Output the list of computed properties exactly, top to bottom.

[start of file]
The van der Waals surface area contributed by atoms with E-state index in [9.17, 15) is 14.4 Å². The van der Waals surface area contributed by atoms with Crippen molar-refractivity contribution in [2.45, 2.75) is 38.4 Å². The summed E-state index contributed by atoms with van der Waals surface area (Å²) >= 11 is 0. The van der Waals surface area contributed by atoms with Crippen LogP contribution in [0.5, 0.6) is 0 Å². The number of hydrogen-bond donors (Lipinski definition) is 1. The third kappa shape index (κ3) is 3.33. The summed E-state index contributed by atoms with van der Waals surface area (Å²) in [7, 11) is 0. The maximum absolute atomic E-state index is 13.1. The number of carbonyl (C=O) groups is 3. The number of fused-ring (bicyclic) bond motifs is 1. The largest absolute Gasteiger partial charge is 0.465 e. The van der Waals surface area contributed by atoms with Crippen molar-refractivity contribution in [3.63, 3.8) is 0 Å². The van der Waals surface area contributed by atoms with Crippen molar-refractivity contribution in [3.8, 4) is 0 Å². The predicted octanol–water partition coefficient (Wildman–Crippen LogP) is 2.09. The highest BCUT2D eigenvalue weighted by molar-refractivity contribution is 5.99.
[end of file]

The van der Waals surface area contributed by atoms with E-state index in [9.17, 15) is 14.4 Å². The van der Waals surface area contributed by atoms with Crippen molar-refractivity contribution in [2.45, 2.75) is 38.4 Å². The summed E-state index contributed by atoms with van der Waals surface area (Å²) >= 11 is 0. The van der Waals surface area contributed by atoms with Crippen LogP contribution in [0.5, 0.6) is 0 Å². The number of hydrogen-bond donors (Lipinski definition) is 1. The third kappa shape index (κ3) is 3.33. The summed E-state index contributed by atoms with van der Waals surface area (Å²) in [7, 11) is 0. The maximum absolute atomic E-state index is 13.1. The number of carbonyl (C=O) groups is 3. The number of fused-ring (bicyclic) bond motifs is 1. The largest absolute Gasteiger partial charge is 0.465 e. The van der Waals surface area contributed by atoms with Crippen molar-refractivity contribution in [3.63, 3.8) is 0 Å². The van der Waals surface area contributed by atoms with Crippen molar-refractivity contribution in [3.8, 4) is 0 Å². The predicted octanol–water partition coefficient (Wildman–Crippen LogP) is 2.09. The highest BCUT2D eigenvalue weighted by molar-refractivity contribution is 5.99.